A new realism

by Saad Hafiz


President Obama’s recent visit to India, while ignoring Pakistan, is being seen as a “diplomatic failure of Islamabad”. Failure or not, the visit does warrant a review of the effectiveness of Pakistan’s foreign policy given the changing nature of a state and the realities of the international scene. Generally speaking, a country’s foreign policy is the face that it presents to the rest of the world and should, therefore, be based on a unified vision of the national interest. In foreign policy terms, one good definition of vital national interests is those “conditions that are strictly necessary to safeguard and enhance the well-being of the people in a free and secure nation”. Weak states like Pakistan, defined by underdevelopment, economic and political vulnerability with limited political and economic influence, have much to gain from positive relations with the rest of the world. A successful foreign policy employs a balance of economic, diplomatic and military tools to reach its goals. The key benchmarks are: first and foremost, a country’s foreign policy should help secure the nation against external threats. Second, governments are also supposed to help their citizens lead more comfortable and happier lives. Third, a country’s foreign policy is consistent with accepted moral standards and is effective at promoting broader political values.
Historically, the ‘military controlled foreign policy of the Pakistani state has been driven by short-term goals and self-preservation. Internal political and economic weaknesses have compelled the state to seek outside support, developing a syndrome of external dependence and unequal alliances. The continuous look for external channels to resolve internal issues has also meant that the primacy of domestic issues has never been fully established. The Pakistani state, apart from the military, is considered shaky and its economic performance judged to be disastrous. It is often listed as a precariously poised country that could be in a downward spiral towards becoming a failed state. Pakistan’s domestic failures have seriously constricted its foreign policy options. Decades of political instability resulting from protracted military rule, institutional paralysis, poor governance, socio-economic malaise, rampant crime and corruption, and general aversion to the rule of law have exacerbated Pakistan’s external image and standing. Terrorism seems to be its sole identity now. The country is seen both as a problem and as a key to its solution.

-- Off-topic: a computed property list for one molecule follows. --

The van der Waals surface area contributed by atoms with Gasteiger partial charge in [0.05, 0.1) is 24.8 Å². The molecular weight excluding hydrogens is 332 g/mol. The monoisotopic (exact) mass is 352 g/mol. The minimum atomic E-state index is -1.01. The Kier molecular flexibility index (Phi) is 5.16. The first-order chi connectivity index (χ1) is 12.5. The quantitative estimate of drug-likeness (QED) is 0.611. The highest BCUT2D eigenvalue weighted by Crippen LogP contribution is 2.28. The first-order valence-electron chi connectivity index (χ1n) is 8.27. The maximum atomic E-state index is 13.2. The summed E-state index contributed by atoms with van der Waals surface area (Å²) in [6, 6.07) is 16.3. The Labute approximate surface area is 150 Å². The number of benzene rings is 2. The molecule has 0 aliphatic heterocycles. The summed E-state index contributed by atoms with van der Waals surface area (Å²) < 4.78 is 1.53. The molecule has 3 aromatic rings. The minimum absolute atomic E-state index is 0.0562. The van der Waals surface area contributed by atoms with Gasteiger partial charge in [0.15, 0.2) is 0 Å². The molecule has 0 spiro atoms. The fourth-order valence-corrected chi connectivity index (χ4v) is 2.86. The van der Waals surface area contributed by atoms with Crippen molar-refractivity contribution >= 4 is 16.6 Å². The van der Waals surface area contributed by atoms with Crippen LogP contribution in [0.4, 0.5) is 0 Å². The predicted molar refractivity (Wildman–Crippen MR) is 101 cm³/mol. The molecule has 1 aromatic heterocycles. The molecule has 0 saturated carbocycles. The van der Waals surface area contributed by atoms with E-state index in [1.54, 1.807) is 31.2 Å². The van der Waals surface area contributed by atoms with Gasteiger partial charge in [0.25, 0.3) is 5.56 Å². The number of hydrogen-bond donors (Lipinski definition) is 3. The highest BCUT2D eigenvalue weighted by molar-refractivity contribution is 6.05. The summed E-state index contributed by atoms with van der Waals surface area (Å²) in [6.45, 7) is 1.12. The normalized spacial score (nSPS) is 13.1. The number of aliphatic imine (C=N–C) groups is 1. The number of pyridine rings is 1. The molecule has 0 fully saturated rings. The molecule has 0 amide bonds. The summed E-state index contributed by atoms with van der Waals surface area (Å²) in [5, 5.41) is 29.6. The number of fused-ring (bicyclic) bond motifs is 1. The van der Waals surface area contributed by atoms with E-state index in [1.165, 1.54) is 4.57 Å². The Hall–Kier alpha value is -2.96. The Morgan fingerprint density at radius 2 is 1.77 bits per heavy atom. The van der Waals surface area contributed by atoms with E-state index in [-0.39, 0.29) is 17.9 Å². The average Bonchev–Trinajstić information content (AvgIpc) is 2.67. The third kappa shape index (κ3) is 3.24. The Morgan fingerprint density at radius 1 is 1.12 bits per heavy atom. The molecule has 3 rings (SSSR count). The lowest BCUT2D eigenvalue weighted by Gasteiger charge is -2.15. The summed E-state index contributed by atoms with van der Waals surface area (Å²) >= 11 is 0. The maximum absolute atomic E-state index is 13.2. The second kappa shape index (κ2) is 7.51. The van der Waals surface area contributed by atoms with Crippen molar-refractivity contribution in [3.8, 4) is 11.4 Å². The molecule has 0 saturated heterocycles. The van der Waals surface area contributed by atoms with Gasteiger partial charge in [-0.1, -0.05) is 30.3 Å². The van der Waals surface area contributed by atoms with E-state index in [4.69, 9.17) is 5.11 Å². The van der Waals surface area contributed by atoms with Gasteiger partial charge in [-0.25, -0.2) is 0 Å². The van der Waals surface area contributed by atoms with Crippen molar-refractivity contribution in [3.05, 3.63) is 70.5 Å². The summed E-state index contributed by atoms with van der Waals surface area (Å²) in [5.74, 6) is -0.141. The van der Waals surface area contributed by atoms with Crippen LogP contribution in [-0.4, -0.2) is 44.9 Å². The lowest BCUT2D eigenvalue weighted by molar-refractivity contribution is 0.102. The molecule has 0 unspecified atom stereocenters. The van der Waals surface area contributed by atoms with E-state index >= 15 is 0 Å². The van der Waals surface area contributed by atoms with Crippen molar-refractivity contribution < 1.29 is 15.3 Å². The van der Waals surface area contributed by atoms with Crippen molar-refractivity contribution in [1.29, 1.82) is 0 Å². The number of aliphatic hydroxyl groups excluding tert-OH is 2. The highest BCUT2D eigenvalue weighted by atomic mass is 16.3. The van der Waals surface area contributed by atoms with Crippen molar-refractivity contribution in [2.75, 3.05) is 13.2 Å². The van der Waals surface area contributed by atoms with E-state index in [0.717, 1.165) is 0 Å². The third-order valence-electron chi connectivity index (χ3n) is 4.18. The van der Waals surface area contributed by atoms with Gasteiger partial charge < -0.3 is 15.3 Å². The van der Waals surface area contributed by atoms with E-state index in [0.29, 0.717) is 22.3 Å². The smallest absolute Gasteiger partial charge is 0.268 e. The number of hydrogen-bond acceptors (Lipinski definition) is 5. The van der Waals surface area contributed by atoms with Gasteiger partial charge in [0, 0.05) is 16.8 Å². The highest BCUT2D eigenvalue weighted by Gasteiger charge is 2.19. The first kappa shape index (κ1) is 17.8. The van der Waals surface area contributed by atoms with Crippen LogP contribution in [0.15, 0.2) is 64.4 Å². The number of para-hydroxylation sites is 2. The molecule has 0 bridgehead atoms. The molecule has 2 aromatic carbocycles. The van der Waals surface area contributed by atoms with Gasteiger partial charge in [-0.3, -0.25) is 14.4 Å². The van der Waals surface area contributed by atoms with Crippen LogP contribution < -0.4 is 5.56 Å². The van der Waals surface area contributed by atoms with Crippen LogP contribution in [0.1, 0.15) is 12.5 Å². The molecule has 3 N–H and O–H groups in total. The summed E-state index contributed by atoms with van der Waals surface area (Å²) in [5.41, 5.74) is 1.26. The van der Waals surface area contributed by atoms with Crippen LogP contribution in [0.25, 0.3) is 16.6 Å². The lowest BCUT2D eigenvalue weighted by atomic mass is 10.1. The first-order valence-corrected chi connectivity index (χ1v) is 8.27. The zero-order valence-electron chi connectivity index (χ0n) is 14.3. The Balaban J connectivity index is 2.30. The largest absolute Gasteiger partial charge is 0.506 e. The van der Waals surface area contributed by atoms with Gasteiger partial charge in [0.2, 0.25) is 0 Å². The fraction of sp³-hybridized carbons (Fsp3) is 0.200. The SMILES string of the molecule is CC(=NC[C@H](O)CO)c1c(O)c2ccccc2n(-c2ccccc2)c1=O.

The main interest of Pakistan’s major foreign patrons, the US and China, is to ensure that their client state does not to fail. Beijing and Washington want a stable, viable Pakistan able to contain its viper’s nest of terrorists. Both want to ensure the Pakistani military keeps a firm hold on nuclear weapons. Washington and Beijing also want to see an end to the long era of enmity and a turn around of Pakistan’s troubled bilateral relationship with India. For foreign patrons, the maintenance of a strategic balance in the South Asian region takes a backseat to Pakistan’s alleged support for terrorism. Today, there are few buyers for Pakistan’s narrow India-centric worldview. Sloganeering on atrocities in disputed Kashmir, India’s hegemonic designs in South Asia and its conniving machinations to undo Pakistan does not resonate internationally. What would really make the difference for Pakistan’s allies is if the country were to come to terms with its reduced ideological and cultural appeal, its technological backwardness as well as limited economic resources, and if it abandoned, as a practical foreign policy objective, the aspiration of being a regional equal of — to say nothing of being superior to — India. India is well positioned to use a “policy of strength” and “exploit the power disparity” in its relationship with Pakistan. Turning the ‘ominous’ signs of the US-India embrace into an opportunity to normalise the relationship with India would improve Pakistan’s international standing and resolve many domestic challenges that have stymied progress.
There is a pressing need for a transformative rethink of Pakistan’s foreign policy, which appears to be firmly rooted in the past. The review must be with an open mind but without wishful thinking and excessive sentimentality, and away from a slavish commitment to the status quo and the rejection of change. A shift is required from the distinctive security conscious mindset propagated by the military that has uncritically continued the idiom of the foreign policy debates of the past. The focus should be on strengthening democratic institutions that can ensure civilian control of national policies. The fight against the scourge of terrorism will be helped by less religious influence on the state and a reduction in the often out-of-control religious fervour. The country has to focus on improving national capacity, education, economy, infrastructure and good governance. The contours of foreign policy must change from a “desperate search for arms” to international private-public partnerships to spur economic development. Pakistan should take unilateral steps to resolve differences with its neighbours, tear down trade barriers and usher in a new era. It must demonstrate a new sense of purpose, a new realism and a new creativity in international relations — away from excessive dependence on aid to trade and economic relations. If Pakistan can shed the mentality of dependence on external patrons, it could begin to harness the potential of its people and its land towards independence and self-reliance.

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